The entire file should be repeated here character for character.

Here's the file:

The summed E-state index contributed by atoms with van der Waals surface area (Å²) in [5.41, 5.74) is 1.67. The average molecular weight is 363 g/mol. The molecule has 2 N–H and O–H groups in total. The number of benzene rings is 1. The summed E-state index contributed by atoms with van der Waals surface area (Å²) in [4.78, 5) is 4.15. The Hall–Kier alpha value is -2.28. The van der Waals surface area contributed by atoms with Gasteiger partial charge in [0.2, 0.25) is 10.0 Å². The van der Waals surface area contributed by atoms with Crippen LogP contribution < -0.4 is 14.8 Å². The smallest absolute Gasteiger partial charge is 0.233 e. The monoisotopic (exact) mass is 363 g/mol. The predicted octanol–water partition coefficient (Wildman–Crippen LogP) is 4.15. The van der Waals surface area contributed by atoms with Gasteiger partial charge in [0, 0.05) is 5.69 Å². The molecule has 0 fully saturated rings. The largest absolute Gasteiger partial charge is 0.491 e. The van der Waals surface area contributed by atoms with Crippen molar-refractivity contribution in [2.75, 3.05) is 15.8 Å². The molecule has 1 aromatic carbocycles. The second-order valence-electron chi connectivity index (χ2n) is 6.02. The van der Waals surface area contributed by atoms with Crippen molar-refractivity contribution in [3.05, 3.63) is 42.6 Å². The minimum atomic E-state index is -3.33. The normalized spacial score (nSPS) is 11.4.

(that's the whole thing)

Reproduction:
The summed E-state index contributed by atoms with van der Waals surface area (Å²) in [5.41, 5.74) is 1.67. The average molecular weight is 363 g/mol. The molecule has 2 N–H and O–H groups in total. The number of benzene rings is 1. The summed E-state index contributed by atoms with van der Waals surface area (Å²) in [4.78, 5) is 4.15. The Hall–Kier alpha value is -2.28. The van der Waals surface area contributed by atoms with Gasteiger partial charge in [0.2, 0.25) is 10.0 Å². The van der Waals surface area contributed by atoms with Crippen LogP contribution < -0.4 is 14.8 Å². The smallest absolute Gasteiger partial charge is 0.233 e. The monoisotopic (exact) mass is 363 g/mol. The predicted octanol–water partition coefficient (Wildman–Crippen LogP) is 4.15. The van der Waals surface area contributed by atoms with Gasteiger partial charge in [0, 0.05) is 5.69 Å². The molecule has 0 fully saturated rings. The largest absolute Gasteiger partial charge is 0.491 e. The van der Waals surface area contributed by atoms with Crippen molar-refractivity contribution in [2.75, 3.05) is 15.8 Å². The molecule has 1 aromatic carbocycles. The second-order valence-electron chi connectivity index (χ2n) is 6.02. The van der Waals surface area contributed by atoms with Crippen molar-refractivity contribution in [3.05, 3.63) is 42.6 Å². The minimum atomic E-state index is -3.33. The normalized spacial score (nSPS) is 11.4.